Zim to establish insurance crimes unit

HARARE - Zimbabwe is set to establish an independent insurance crimes unit to fight rising fraud claims amounting to $165 million annually in the country.

Over the past few years Zimbabwe has witnessed an increase in insurance fraud largely due to an increase in cyber-crimes and complexities in the insurance industry.

The Insurance and Pension Commission (Ipec) recently indicated that the local insurance industry is losing close to $165 million annually through fraudulent activities, which occurs most often when an insured individual or entity makes a false or exaggerated insurance claim, seeking compensation for injuries or losses that were not actually suffered.

“The moral risk is getting high in Zimbabwe but there’s low prosecution,” Old Mutual Insurance Company business development manager Emmaculate Musonza told journalists at an insurance reporting workshop in Harare last Friday.

“Almost 30 to 40 percent of insurance claims in the country are fraudulent, and we are now working collectively as an industry to set up a bureau to handle that line,” she said.

In most jurisdictions, a national insurance crime bureau is supported by insurance providers and works in partnership with the police and insurance authorities.

The bureau’s major goal is to prevent and fight insurance crime by identifying and persecuting perpetrators and raising social awareness about the issue.

Common activities of the insurance crime bureau include performing investigation and data analyses, training and educating the public about insurance fraud and theft, and coming up with solutions to the widespread problem of insurance crime.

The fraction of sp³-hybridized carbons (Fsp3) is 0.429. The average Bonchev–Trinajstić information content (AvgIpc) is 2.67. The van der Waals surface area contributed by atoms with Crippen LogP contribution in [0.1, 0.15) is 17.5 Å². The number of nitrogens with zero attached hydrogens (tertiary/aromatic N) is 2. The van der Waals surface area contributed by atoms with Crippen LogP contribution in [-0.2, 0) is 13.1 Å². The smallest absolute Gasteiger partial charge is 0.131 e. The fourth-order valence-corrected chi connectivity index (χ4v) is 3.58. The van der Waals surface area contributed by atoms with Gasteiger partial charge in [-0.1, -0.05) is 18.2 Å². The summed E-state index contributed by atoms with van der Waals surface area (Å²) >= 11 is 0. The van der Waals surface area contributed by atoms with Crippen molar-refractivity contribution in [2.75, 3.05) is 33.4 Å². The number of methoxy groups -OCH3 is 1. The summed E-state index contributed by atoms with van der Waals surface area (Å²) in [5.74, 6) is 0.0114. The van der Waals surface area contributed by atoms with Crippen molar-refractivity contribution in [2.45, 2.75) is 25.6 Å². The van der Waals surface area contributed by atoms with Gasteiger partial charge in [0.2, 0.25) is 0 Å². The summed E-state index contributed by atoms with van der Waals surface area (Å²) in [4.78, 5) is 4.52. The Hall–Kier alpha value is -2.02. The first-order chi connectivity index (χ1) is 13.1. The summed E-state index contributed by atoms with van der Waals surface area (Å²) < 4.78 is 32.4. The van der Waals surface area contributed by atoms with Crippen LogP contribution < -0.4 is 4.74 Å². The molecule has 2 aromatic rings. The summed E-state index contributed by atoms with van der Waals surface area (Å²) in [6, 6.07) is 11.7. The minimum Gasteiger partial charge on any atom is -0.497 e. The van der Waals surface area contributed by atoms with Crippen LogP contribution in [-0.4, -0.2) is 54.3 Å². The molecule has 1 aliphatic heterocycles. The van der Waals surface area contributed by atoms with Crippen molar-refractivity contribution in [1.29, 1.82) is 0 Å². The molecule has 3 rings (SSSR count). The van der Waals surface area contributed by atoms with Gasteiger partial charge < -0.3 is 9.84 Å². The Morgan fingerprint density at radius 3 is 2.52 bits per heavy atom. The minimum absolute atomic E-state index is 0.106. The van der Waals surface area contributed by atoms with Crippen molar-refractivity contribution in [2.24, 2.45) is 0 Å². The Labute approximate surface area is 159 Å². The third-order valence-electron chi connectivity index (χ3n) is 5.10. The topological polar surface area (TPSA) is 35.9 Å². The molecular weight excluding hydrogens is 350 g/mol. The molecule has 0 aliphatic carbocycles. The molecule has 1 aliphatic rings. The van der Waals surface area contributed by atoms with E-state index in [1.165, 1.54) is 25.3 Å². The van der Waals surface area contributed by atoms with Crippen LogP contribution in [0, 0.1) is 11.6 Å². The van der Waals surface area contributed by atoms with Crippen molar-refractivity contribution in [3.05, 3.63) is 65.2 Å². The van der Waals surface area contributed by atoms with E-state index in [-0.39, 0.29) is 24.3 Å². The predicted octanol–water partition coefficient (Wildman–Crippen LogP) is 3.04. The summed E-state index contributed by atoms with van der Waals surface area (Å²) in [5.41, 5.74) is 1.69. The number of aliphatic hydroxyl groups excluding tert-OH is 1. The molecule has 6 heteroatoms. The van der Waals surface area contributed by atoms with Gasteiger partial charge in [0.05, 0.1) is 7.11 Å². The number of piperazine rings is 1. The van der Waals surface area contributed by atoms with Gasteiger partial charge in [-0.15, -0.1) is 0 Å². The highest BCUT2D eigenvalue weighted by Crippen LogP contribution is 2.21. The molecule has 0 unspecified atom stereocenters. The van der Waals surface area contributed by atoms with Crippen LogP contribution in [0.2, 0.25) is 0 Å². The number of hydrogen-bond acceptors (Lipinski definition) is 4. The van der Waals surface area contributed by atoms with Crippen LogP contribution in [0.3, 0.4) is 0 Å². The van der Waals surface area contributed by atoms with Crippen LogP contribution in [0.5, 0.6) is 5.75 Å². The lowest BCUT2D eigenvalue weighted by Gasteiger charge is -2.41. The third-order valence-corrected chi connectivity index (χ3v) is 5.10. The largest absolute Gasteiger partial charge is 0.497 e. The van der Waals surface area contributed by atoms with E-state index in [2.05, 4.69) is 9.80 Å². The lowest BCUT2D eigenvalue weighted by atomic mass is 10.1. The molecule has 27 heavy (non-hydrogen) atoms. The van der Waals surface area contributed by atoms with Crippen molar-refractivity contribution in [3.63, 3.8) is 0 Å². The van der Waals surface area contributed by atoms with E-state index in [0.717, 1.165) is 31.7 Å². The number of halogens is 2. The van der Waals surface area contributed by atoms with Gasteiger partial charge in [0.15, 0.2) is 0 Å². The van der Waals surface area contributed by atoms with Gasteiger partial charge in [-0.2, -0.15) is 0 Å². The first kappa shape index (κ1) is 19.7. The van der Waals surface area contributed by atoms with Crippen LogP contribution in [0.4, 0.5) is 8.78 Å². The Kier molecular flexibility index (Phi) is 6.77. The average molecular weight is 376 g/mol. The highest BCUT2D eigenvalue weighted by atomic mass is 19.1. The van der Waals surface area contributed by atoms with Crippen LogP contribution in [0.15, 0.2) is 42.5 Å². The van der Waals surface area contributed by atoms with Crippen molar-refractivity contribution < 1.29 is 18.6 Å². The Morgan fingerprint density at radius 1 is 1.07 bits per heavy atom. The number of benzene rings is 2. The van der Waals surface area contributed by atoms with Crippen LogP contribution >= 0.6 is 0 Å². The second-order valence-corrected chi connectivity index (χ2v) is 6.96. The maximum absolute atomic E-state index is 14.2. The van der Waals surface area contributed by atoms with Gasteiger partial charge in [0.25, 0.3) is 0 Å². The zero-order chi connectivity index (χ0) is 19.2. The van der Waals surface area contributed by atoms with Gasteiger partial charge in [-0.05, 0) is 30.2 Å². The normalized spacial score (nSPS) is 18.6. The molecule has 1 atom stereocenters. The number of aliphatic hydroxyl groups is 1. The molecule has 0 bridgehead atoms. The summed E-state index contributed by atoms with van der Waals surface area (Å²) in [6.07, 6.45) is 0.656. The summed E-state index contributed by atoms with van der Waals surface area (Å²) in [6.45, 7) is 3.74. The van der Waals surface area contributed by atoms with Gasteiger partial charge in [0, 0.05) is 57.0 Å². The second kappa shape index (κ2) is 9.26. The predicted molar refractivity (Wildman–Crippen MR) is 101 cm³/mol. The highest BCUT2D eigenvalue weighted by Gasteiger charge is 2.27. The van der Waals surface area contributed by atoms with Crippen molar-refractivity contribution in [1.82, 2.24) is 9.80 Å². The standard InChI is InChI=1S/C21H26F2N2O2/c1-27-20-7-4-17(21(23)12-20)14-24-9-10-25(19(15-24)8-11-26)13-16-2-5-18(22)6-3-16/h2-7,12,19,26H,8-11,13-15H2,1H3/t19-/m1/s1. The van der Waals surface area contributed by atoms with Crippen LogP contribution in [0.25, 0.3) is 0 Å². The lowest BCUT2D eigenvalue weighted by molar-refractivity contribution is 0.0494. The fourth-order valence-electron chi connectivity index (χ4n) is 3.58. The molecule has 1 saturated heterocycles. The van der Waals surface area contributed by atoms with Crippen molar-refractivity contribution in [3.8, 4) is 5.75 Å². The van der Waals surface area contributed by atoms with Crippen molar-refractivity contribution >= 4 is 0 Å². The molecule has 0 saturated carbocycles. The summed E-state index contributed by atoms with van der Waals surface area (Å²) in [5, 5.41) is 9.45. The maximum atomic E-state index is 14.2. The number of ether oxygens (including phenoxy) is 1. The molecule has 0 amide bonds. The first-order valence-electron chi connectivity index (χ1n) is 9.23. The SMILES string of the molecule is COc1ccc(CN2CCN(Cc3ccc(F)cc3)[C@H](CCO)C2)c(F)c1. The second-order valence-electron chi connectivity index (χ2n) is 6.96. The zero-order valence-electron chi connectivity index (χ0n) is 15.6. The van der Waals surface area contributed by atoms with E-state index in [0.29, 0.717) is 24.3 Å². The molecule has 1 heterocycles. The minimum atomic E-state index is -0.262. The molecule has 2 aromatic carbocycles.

Teaching consumers how to recognise insurance crime and how to protect themselves against it is also a major preoccupation of the bureau — and the first step to the prevention of such crimes.

Musonza noted that several insurance firms collapsed in the past few years after succumbing to fraudulent claims.

“Our insurance public are not so honesty and this is resulting in high claims and this pose a major risk to insurance companies,” she said.

Insurance Council of Zimbabwe technical manager Nicholas Sayi said there is need for the insurance industry to fight the growing fraud risk urgently through various ways as it depletes the insurance pool thereby exposing the insurers.

“We are hoping to establish the Zimbabwe Insurance Crimes Bureau as soon as possible to assist the industry in reducing insurance fraud.

Our target is to have the independent unit operational before the end of this quarter,” he said.

Insurance fraud effects are felt by many through increased premiums, reduced profitability of insurers, corporate or insurance failure, insurance bankruptcy amongst several.

Those who commit insurance fraud view it as low risk but highly lucrative business.

It is believed that insurance fraud costs the United States of America around $100 billion every year while in South Africa, the costs were between R1,2 billion and R5,25 billion.

— The Financial Gazette

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